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Summary:

Paywalls are all the rage for media companies, but they have the unfortunate effect of penalizing an outlet’s most loyal readers. Why not try to come up with ways to reward those users for their engagement, instead of hitting them with a cash grab?

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Paywalls are all the rage at media outlets now, thanks in part to the widely followed launch of one at the New York Times. But as a number of observers have pointed out, paywalls feel wrong because they penalize a site’s most loyal readers. Is there a better way of monetizing them? Digital-media strategist Jeff Jarvis has proposed what he calls a “reverse paywall,” where the more active users would see their charges reduced but admits this would probably never work in the real world. But what if loyal readers were rewarded in some other way? Their loyalty should be the source of some benefit to them, not the trigger for a penalty like a paywall.

The idea behind a metered wall (or fence, or gate, or whatever term you prefer) like those at the New York Times or the Financial Times  is that you never see them unless you read a certain number of articles per month. In the case of the NYT, that number is 20, while the Financial Times has set the meter at 10 stories before the fence goes up. The New York Times has said most of its readers will never encounter the paywall at all — and it also has a “social media” exemption that allows links from Twitter and blogs to pass through the wall without triggering it (although such links count towards the 20).

Why are you penalizing your most loyal users?

But as many people have pointed out, this approach effectively penalizes your most loyal customers by charging them — while those who engage with your content the least get everything for free. That seems backward in a lot of ways (although the New York Times seems to believe readers should subsidize its journalism, and therefore those who value or use it the most should pay the most). Among those who think it’s backward is Washington Post managing editor Raju Narisetti, who said as much at a recent conference on the future of news:

Jarvis’s idea for a “reverse paywall” is to charge everyone for access to content, then give those who provide value to the media outlet a discount of some kind — for example, a cheaper rate if they view more ads, load more pages, post story links to Twitter or Facebook or a blog, give the NYT more information about themselves, comment on stories, or provide information about a story that helps the paper. As Jarvis says:

My idea for the reverse meter values the engaged reader over the occasional reader — and even rewards greater engagement. And therein lies, I think, the key strategic skill for news businesses online: understanding that all readers are not equal; knowing who your more valuable readers are; getting more of them; and making them more valuable.

Jarvis notes a reverse paywall would never work because most people simply wouldn’t pay, and therefore would never go to the website. But Narisetti’s idea flips that on its head: Why not find ways to provide rewards to the more engaged readers, and then integrate ways of monetizing that relationship? (Narisetti’s presentation, which he gave me permission to upload to Slideshare, is here.) This is not as easy as it sounds, of course — many people will still just read the news they want and move on, and even Facebook has had difficulty building an economy around its Facebook Credits virtual currency. But the focus is the right one, I think, because it’s about benefits instead of penalties.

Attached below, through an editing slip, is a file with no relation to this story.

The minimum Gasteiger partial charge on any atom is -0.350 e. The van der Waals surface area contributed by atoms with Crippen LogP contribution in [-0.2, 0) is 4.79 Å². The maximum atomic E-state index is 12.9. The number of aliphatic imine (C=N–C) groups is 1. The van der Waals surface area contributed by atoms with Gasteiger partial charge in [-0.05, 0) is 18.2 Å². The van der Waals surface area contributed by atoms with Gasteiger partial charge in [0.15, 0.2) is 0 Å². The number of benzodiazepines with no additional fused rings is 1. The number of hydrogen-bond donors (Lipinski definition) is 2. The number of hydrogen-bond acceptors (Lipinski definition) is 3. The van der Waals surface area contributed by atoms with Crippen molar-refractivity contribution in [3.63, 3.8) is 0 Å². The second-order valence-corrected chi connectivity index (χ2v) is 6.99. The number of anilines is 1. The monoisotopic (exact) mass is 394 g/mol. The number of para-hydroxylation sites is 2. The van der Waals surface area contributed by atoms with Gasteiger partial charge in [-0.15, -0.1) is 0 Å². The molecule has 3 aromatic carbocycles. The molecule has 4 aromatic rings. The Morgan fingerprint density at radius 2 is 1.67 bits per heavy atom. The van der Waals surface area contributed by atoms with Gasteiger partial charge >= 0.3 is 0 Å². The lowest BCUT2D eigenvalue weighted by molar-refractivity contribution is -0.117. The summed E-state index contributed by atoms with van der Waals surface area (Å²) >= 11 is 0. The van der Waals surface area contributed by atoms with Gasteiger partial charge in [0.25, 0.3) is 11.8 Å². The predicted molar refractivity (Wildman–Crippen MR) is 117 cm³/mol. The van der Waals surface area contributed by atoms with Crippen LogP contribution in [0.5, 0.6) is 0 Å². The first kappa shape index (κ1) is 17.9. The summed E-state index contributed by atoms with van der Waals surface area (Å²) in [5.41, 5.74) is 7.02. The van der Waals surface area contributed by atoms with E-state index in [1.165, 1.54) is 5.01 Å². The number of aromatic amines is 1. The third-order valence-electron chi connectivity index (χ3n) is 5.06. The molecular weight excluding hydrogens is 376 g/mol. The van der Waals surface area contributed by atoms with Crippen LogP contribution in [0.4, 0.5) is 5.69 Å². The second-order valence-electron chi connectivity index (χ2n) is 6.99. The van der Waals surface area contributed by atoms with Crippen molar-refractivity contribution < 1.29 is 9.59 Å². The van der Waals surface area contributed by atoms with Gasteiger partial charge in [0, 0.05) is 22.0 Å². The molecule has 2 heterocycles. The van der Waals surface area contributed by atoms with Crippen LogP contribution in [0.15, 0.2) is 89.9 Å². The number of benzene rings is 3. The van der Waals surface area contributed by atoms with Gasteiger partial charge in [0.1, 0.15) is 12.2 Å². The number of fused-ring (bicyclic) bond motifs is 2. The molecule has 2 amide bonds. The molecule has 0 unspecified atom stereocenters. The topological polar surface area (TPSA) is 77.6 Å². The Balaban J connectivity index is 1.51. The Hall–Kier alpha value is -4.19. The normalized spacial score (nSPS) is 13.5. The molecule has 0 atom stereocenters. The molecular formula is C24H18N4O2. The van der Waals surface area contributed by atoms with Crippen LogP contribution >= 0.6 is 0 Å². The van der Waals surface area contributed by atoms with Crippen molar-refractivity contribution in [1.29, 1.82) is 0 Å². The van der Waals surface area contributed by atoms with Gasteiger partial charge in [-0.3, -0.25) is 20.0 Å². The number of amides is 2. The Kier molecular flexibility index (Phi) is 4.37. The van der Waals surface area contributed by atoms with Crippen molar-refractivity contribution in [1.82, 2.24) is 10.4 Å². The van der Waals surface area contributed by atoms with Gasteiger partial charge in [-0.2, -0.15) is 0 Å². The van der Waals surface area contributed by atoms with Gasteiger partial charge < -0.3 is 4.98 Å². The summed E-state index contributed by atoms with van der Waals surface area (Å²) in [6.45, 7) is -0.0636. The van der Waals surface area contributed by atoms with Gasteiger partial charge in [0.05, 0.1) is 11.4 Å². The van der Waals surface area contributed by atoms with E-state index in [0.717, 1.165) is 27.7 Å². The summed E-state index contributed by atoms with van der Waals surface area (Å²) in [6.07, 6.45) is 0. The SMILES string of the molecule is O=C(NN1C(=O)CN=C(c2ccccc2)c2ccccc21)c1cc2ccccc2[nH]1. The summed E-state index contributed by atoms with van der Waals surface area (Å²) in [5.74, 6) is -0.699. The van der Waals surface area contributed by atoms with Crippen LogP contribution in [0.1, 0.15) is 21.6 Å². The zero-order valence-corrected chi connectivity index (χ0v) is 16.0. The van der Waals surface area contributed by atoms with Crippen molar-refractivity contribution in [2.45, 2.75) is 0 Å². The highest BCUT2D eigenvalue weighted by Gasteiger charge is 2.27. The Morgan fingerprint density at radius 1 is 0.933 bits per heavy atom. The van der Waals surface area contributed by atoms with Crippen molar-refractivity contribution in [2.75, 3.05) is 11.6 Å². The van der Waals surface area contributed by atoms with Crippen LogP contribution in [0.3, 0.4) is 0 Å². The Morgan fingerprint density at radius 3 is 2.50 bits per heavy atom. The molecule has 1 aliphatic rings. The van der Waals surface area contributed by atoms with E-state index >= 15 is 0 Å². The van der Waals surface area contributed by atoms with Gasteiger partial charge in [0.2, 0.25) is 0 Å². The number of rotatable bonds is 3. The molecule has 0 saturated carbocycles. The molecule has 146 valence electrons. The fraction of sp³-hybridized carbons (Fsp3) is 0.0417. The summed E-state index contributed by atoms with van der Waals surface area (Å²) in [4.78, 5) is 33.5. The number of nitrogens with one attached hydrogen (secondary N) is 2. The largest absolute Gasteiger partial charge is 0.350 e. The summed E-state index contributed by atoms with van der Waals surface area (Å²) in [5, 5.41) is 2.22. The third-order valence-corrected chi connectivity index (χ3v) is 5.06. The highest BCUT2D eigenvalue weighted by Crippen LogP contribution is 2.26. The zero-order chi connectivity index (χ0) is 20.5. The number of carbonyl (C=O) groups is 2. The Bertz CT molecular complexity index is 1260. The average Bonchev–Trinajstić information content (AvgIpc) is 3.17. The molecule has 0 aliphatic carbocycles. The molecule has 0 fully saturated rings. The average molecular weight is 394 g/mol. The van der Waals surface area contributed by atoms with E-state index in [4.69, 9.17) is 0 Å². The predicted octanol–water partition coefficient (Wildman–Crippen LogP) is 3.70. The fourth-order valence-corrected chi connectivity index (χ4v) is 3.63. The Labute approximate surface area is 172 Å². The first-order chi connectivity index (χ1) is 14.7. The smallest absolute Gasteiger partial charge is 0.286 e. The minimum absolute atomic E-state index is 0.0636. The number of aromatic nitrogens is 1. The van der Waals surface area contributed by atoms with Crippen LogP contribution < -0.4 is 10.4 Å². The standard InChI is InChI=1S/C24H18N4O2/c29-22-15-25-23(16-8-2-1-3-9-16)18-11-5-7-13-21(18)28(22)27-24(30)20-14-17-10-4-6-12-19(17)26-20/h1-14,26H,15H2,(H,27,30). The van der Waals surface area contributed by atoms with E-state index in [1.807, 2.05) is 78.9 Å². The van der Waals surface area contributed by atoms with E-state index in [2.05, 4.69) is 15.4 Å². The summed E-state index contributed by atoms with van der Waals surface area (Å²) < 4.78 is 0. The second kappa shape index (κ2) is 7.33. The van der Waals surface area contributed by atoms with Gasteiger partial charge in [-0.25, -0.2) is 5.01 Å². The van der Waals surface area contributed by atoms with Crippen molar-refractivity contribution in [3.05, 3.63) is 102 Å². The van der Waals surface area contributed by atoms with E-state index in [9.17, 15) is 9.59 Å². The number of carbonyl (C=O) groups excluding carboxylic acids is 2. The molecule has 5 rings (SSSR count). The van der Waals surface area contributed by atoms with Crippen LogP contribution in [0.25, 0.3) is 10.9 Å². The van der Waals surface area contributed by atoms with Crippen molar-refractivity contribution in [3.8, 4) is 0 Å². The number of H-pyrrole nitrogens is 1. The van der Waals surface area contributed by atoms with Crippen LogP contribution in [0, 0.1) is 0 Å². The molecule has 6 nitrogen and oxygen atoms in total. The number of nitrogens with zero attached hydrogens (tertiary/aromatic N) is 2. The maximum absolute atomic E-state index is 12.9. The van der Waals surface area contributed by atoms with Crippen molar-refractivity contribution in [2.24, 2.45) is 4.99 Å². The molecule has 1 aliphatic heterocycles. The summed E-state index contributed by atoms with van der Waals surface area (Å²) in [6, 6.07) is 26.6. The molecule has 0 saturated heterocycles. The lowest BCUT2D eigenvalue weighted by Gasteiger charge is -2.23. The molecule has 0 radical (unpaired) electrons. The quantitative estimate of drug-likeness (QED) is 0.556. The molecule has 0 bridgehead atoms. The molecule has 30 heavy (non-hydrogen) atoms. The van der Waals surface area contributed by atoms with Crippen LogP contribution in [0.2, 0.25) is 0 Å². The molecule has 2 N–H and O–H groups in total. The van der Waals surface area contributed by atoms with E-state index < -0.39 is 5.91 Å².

Build membership rewards instead of penalties

What if instead of a discount, regular readers of the New York Times could gain some kind of credit for their activity and engagement on the site, which they could then redeem for special features? This is how the membership model works on the web community Slashdot, where users get “karma points” for posting comments, flagging negative comments, and other positive behavior. Those with high karma points are then given more responsibility, including the ability to be a moderator and/or award others karma points.

I’ve called this the “levelling up” approach, similar to what a player of online games like World of Warcraft  does with their character. The New York Times has taken some steps towards this kind of model in its comment section, by giving more active and well-behaved readers more features — including inviting them to post comments without moderation. Why not make this just the beginning of a membership platform, with more features for those who get more engaged?

These don’t have to be only online features either. Why couldn’t loyal readers or fans of a writer like Nick Kristof — who has built a huge following through his use of social media — win rewards for their activity and then redeem those points for something special involving the writer, like a personal appearance or invitation-only forum of some kind? Some of this could even be integrated into a Kristof-specific app (one of the things I mentioned in my recent “Five things I would do as CEO of the New York Times” post).

The bottom line is that charging your most loyal readers money to read your content is probably the most regressive approach to monetization imaginable — and the fact that anyone actually pays those monthly fees is a tribute to the brand loyalty that readers have developed to places like the New York Times. So why not try to come up with ways of turning that loyalty into a benefit instead of a penalty?

Post and thumbnail photos courtesy of Flickr users Giuseppe Bognanni and jphilipg